5. Be crazy about measuring software quality and success after launch.  You know that there would be surprises. If you get to see issues in the way it works today, be more than ready to throw away  / re-factor any of your components and do a quick re-write (instead of trying to hammer the same thing too much).  If you miss this one, it would be too late for you to do a re-write / throw away when your customers start telling you how buggy your product is.  So you should know how you plan to check if you software is working as it is expected to in the live environment before it becomes a big issue for your customers and your business.
  6. Be very careful about what technology you choose for your product. Relying on the latest may seem cool and fashionable but in my experience its a very risky thing to do un-less 1) you are developing this product just for the fun of it and you mean to make no serious impact OR 2) You are doing it for experimentation mostly for RnD. Try to use more mature technologies which have plenty of adoption and support.

Once you get a feeling that the design and technology choices you had  made are reasonably right which would happen after a few iterations depending on your initial attempt(s) , you can then start putting in the the heavy-weight stuff like automated tests, extensive UTs, hardening the design by integrating with the technology capabilities more deeply.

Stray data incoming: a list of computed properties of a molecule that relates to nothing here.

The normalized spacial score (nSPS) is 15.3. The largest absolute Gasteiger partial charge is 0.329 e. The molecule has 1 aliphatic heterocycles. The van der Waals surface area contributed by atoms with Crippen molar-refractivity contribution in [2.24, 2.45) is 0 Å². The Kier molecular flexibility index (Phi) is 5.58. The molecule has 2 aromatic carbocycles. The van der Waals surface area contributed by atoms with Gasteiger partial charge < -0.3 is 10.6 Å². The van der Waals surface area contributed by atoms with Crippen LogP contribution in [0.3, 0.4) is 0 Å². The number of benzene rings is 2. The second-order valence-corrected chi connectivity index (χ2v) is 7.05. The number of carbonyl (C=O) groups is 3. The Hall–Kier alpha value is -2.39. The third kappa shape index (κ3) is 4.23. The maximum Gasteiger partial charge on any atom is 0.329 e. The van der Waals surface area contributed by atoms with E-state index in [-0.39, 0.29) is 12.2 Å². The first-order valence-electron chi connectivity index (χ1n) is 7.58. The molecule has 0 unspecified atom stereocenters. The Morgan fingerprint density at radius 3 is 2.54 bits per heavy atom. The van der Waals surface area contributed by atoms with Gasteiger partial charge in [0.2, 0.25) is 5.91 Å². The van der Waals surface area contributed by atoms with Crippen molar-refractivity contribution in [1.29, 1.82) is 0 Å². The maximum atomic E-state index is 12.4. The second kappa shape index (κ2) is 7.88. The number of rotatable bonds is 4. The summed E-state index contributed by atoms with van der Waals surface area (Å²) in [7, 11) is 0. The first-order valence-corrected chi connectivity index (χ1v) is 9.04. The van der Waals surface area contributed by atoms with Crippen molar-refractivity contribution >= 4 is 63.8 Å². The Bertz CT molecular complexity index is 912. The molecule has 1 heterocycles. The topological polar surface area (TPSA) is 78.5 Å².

Also, the point #6 only makes sense when you have a variety of choices. If you are building something that depends on the latest technology that was released yesterday,  you have no choice.  Take the plunge !

These are my thoughts, I would love to hear yours. Please share your opinions in the comments section.

When you should NOT write Unit Tests

If you are developing a new product or a feature nearly from scratch and you are wondering if you should spend time writing UTs. You are probably thinking the right thing. (IMHO, if you think that you should always write UTs, you might be wasting a lot of time)

Let me try to keep this short and crisp:

  1. Typically if you are developing something new where features will keep getting added, subtracted really fast. You might realize that the core components might have to change. And not just change but might also vanish and new design components might also appear.